Governor Newsom Signs 2021-22 Health Budget Bill

For Immediate Release: Tuesday, July 27, 2021

Rachel Linn Gish, director of communications, Health Access California,, 916-532-2128 (cell)


Budget includes historic investments in California’s health care system, moving the state closer to universal health care coverage

Starting in May 2022, Medi-Cal will include all income-eligible adults age 50 and over, regardless of immigration status, providing coverage to over 235,000 Californians

FRESNO, CA – Today Governor Gavin Newsom signed one of the key pieces of the 2021-22 state budget, the health budget trailer bill (AB 133) which includes historic funding in Californian’s health system, making it more universal, equitable, and affordable in the wake of the COVID-19 pandemic and beyond. Today’s signing ensures a first-in-the-nation end to the exclusion of income-eligible undocumented adults age 50 and over in Medi-Cal. Other major initiatives improve and expand Medi-Cal, and make Covered California more affordable.

“This budget takes big steps toward a more universal and equitable health system, building on the progress California has made implementing and improving on the Affordable Care Act over the last decade,” said Anthony Wright, Executive Director, Health Access California.  “The removal of unfair exclusions in Medi-Cal, and making Covered California more affordable, will make it easier for hundreds of thousands of Californians to get on and stay on coverage. The pandemic reminded all of us of the urgency of health care and coverage for not just ourselves, but our fellow community members; this budget makes big strides toward a better health care system that we all rely on.”

Health Access joined #Health4All legislative champions Senator Maria Elena Durazo (D – Los Angeles), Assemblymember Joaquin Arambula (D – Fresno), and Senator Susan Talamantes Eggman (D – Stockton) alongside Governor Newsom in Fresno today as his budget signature made California the first state in the country to remove exclusions in their state Medicaid program for those 50 and above. While Illinois had agreed to start covering those 65+ last year, California will now have the most expansive coverage, including children, young adults up to age 26, and now older Californians 50 and above. The expansion to older undocumented adults is estimated to provide health coverage for approximately 235,000 more Californians beginning in May of 2022.

“With the signing of AB 133 today, California will move closer than ever to universal health care coverage.  These first-in-the-nation investments to will expand health care to hundreds of thousands of Californians, and improve our health system for all who call California home,” said Jose Torres Casillas, Legislative Associate for Health Access California, who spoke at today’s bill signing. “This means that people like my tios, my tias, and abuelos can go and access a primary care doctor and treat the variety of chronic conditions they may have as they are getting older or any issues that have been exacerbated by the pandemic.”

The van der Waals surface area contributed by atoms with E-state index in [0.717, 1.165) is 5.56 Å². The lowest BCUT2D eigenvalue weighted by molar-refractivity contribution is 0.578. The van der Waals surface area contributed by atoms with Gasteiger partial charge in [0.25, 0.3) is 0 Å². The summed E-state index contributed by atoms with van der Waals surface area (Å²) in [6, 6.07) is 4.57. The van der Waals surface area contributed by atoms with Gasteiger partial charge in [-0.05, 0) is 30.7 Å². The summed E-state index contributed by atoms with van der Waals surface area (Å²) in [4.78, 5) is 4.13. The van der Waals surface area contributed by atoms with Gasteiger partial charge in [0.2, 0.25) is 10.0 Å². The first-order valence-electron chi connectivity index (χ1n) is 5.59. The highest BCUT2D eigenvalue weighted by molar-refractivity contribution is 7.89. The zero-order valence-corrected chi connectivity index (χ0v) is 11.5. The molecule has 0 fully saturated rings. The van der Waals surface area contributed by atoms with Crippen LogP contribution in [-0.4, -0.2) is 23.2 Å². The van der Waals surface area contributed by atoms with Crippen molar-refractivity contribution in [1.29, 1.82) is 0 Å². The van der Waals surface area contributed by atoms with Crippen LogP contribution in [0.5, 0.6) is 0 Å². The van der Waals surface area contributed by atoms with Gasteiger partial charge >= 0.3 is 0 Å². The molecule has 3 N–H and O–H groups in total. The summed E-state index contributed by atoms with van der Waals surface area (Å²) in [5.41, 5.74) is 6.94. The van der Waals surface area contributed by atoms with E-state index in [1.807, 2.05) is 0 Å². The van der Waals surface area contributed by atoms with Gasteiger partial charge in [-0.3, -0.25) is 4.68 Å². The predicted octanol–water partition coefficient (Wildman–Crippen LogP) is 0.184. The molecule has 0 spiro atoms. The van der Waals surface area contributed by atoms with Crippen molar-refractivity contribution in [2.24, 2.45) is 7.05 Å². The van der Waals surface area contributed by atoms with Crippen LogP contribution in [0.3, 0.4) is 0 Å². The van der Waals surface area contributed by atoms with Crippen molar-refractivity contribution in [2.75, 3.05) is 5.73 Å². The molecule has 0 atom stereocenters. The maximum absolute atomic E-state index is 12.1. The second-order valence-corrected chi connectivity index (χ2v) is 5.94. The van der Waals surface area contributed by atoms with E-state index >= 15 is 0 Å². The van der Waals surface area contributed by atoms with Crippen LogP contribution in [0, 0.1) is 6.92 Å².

In another major step towards universal and equitable coverage, the final budget eliminates the Medi-Cal asset test that has for too long prevented some Californians from accessing Medi-Cal for having a small amount of savings. This will ensure access to care for tens of thousands of seniors and people with disabilities, and allow them to have savings needed to deal with housing and other needs and emergencies.

The budget bill also lays the groundwork to improve affordability in Covered California, a much needed investment to make coverage more accessible to those purchasing care on their own in a high-cost state like California. The federal help in the American Rescue Plan has provided real relief to virtually all 1.5 million in Covered California and potentially hundreds of thousands more, yet cost barriers remain for many including high deductibles and other out-of-pocket cost sharing. The budget calls for a $335 million reserve fund for a potential future affordability program in Covered California. It also directs Covered California to develop options for further reducing cost-sharing, and includes funding to subsidize state-only coverage by one dollar, allowing tens of thousands of low-income Californians to get true zero-premium plans.

“Millions of Californians have lost their health care coverage during the economic downturn caused by the pandemic, imperiling their financial and health recovery. This budget removes some cost barriers to care that will encourage more Californians to enroll in coverage,” said Diana Douglas, Policy and Legislative Advocate for Health Access California.

Health care advocates praise a number of other important steps to improve Medi-Cal and reduce health care disparities also included in this final 2021-22 budget:

  • Improving Medi-Cal coverage for pregnancy and post-partum to reduce inequitable maternal mortality rates for black and indigenous women.
  • Creating culturally and linguistically appropriate Medi-Cal documents.
  • Continuing Cal-AIM reforms to improve and streamline the Medi-Cal program.